• Fiber, which is found only in plant foods, helps remove estrogen via the GI tract and lowers breast cancer risk. For every 20 grams of fiber intake per day, there was a 15 percent lower risk of breast cancer in several studies.
  • Apple peels contain a compound that activates a breast tumor-suppressor gene.
  • Cancerous stem cells may be why breast cancer can sometimes recur years after apparently successful treatment. Sulforaphane, a component of cruciferous vegetables (e.g. broccoli, cabbage, kale, cauliflower), “suppresses the ability of breast cancer stem cells to form tumors” according to Dr. Greger. Cooking destroys the enzyme that activates sulforaphane so some cruciferous vegetables should be eaten raw (or eat some raw ones before eating cooked cruciferous vegetables).
  • Soybeans contain weak phytoestrogens (phyto = plant) called isoflavones, which attach to estrogen receptors in breast tissue, preventing stronger estrogens from attaching, thereby lowering breast cancer risk. It is thought that high soy intake is why the incidence of breast cancer is low in Asian women. If you are a breast cancer survivor, you should know that according to Dr. Greger, “women diagnosed with breast cancer who ate the most soy lived significantly longer and had a significantly lower risk of breast cancer recurrence.”

 

Protect Your Brain From ALZHEIMER’S with Plants, Not Pills

This is the last article in a series about preventing Alzheimer’s, based on Dr. Neal Barnard’s evidence-based book “Power Foods for the Brain.” Other physicians have websites and have written books on this subject, but many of these books are not based on good science, and many of the authors are biased because they sell supplements. The last article discussed how metals such as copper, zinc, iron and possibly aluminum can adversely affect the brain, especially in combination with animal products.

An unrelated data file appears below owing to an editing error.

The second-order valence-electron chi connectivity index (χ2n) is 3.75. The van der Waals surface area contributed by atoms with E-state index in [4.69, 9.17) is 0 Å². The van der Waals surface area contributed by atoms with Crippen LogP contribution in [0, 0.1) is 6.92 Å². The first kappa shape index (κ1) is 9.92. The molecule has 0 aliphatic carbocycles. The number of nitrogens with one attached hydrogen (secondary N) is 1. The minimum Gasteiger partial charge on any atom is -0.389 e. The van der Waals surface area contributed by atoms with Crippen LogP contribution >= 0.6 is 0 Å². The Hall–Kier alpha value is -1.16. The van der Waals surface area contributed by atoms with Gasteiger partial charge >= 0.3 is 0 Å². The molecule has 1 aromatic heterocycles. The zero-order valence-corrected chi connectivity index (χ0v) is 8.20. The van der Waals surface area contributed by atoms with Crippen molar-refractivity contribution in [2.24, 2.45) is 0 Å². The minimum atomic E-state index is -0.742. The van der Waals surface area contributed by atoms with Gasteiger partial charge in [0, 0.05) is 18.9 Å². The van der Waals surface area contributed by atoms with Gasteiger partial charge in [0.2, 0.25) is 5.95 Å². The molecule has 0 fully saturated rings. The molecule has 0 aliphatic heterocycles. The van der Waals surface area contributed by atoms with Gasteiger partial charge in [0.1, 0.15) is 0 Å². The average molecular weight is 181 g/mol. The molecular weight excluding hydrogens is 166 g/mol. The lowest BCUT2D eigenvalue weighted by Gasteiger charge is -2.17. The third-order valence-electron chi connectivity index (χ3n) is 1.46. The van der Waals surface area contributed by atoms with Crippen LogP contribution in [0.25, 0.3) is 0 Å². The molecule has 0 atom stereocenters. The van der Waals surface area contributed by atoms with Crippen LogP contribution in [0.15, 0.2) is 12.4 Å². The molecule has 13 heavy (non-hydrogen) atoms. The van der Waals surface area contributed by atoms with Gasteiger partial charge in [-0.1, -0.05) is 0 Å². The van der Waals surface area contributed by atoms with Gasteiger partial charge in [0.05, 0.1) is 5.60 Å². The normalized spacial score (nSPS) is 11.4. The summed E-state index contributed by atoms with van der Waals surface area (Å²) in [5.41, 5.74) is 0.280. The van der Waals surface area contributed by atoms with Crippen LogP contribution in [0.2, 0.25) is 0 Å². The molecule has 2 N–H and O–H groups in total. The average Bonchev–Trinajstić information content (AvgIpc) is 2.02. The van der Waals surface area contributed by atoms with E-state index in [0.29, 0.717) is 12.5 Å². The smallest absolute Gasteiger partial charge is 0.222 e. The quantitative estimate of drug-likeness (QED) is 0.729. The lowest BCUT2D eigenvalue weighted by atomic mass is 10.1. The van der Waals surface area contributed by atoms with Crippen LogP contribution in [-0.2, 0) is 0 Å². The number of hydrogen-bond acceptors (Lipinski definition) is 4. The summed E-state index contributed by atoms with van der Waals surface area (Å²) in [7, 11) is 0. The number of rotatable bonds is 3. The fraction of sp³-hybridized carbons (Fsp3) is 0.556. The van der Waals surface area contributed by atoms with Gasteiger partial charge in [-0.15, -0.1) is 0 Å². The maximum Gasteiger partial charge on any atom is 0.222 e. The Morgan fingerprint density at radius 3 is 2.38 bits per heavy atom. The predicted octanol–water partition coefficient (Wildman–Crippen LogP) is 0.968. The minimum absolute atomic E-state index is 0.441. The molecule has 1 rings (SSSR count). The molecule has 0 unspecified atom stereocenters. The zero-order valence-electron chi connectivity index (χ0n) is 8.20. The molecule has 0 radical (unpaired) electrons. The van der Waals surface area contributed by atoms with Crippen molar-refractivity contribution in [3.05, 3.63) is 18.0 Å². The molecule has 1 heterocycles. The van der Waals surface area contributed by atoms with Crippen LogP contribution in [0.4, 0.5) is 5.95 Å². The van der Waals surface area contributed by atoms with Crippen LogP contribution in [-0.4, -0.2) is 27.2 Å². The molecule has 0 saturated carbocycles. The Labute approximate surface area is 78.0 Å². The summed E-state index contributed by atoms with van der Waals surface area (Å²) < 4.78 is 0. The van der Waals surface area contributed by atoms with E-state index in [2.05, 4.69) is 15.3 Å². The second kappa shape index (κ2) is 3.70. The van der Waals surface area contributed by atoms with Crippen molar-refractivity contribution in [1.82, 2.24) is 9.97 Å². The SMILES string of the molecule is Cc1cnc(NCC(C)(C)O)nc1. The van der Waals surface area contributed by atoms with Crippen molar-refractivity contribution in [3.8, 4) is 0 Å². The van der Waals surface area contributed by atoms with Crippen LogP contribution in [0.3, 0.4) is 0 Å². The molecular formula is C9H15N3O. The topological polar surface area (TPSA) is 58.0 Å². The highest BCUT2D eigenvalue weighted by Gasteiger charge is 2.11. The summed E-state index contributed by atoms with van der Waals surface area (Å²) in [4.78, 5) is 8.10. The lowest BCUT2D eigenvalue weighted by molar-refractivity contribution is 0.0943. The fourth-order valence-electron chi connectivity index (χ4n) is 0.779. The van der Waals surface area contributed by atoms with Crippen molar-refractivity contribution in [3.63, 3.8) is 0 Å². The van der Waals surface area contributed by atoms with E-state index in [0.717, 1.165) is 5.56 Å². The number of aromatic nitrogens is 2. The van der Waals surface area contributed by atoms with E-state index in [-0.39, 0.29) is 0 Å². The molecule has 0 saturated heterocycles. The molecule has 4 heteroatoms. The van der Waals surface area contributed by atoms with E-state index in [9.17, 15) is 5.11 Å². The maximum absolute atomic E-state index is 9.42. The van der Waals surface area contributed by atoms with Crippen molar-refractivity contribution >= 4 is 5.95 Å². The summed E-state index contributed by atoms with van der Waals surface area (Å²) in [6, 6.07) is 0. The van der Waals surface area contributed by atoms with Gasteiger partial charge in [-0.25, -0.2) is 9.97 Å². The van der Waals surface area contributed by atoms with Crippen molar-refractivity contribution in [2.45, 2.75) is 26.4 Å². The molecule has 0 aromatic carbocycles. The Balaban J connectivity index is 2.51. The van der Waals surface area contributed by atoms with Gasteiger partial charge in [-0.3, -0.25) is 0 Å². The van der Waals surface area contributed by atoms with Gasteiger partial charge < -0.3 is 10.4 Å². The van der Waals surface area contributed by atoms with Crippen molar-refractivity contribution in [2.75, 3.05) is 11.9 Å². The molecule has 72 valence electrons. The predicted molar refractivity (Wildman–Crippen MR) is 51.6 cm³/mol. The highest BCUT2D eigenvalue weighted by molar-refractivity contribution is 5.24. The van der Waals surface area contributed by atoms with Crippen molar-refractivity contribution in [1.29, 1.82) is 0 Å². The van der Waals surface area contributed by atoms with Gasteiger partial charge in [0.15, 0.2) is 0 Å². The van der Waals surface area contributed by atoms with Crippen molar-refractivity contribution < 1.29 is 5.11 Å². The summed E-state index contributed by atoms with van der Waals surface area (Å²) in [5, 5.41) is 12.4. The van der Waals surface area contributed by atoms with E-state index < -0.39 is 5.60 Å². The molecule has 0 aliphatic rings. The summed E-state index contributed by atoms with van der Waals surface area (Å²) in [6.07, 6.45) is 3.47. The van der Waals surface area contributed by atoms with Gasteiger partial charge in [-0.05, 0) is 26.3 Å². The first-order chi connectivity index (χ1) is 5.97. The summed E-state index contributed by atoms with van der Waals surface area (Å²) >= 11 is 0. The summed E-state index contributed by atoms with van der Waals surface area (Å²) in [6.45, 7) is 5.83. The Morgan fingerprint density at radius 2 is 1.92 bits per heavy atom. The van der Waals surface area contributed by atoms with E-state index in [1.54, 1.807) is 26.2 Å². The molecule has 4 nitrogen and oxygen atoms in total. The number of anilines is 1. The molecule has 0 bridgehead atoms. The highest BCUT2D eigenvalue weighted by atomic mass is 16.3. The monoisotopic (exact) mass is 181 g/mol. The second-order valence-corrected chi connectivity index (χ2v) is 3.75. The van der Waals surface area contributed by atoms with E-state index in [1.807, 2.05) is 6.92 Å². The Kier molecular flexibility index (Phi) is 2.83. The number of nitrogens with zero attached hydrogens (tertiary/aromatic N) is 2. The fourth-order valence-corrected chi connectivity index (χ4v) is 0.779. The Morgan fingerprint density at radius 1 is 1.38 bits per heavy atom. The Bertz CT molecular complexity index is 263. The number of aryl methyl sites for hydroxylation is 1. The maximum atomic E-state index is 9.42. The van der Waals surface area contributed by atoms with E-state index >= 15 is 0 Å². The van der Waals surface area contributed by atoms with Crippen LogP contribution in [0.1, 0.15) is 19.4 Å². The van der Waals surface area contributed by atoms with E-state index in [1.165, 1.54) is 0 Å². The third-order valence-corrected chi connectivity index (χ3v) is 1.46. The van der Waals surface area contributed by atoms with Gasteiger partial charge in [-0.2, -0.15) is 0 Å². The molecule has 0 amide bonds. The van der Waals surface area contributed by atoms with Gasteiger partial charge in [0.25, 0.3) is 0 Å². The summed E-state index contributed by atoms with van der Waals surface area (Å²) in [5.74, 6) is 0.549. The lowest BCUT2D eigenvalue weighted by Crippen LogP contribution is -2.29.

Dr. Barnard is founding president of the respected PCRM (Physician Committee for Responsible Medicine). His book has a chapter about “foods that build your vitamin shield.” Vitamin E and three B vitamins—B6, B12 and folic acid– protect against cognitive impairment when ingested in a plant-based diet. However, studies using these vitamins in supplement form indicate they are not beneficial, and can even cause harm:

  • Vitamin E pills in doses over 400 units a day increase the risk of heart disease.
  • Vitamin A pills in smokers increase the risk of lung cancer.
  • Folate is found in many vegetables. Folic acid, present in many vitamin pills and in fortified food is made artificially and is not exactly the same as natural folate. There is evidence that folic acid increases cancer risk.

We evolved to get vitamins, minerals and other micronutrients through the food we eat. Sudden, huge doses of vitamins in pill or liquid form are not natural, and can cause harm such as oxidation and inflammation, that contribute to several maladies including heart disease, cancer and dementia.

According to Dr. Barnard, here’s how you can get brain-healthy vitamins through what you eat:

  • Traces of vitamin E are present in broccoli, spinach, sweet potatoes, mangoes and avocados. Larger amounts are found in nuts and seeds– particularly almonds, walnuts, hazelnuts, pine nuts, pecans, pistachios, sunflower seeds, sesame seeds and flaxseed. Dr. Barnard mentions a study that showed that “every 5 mg. of vitamin E in a person’s diet reduced the risk of developing Alzheimer’s disease by 26 percent.”
  • Best sources of B6 are whole grains, green vegetables, beans, sweet potatoes, bananas and nuts.
  • Sources of folate are broccoli, green leafy vegetables, beans, peas, citrus fruits, and cantaloupe.
  • The caveat is that there is one supplement we should take, particularly if we are vegan– vitamin B12, which is made by bacteria in dirt. B12 is found in meat, fortified cereals, fortified soy milk and nutritional yeast. With treated water and pre-washed produce, most of us don’t eat much dirt these days. Vegans should take a 1000 mg. B12 supplement daily, and Dr. Barnard argues that even meat-eaters should take a daily 2.5 mg. supplement, particularly if over age 50 (older people don’t absorb B12 from their diet as well).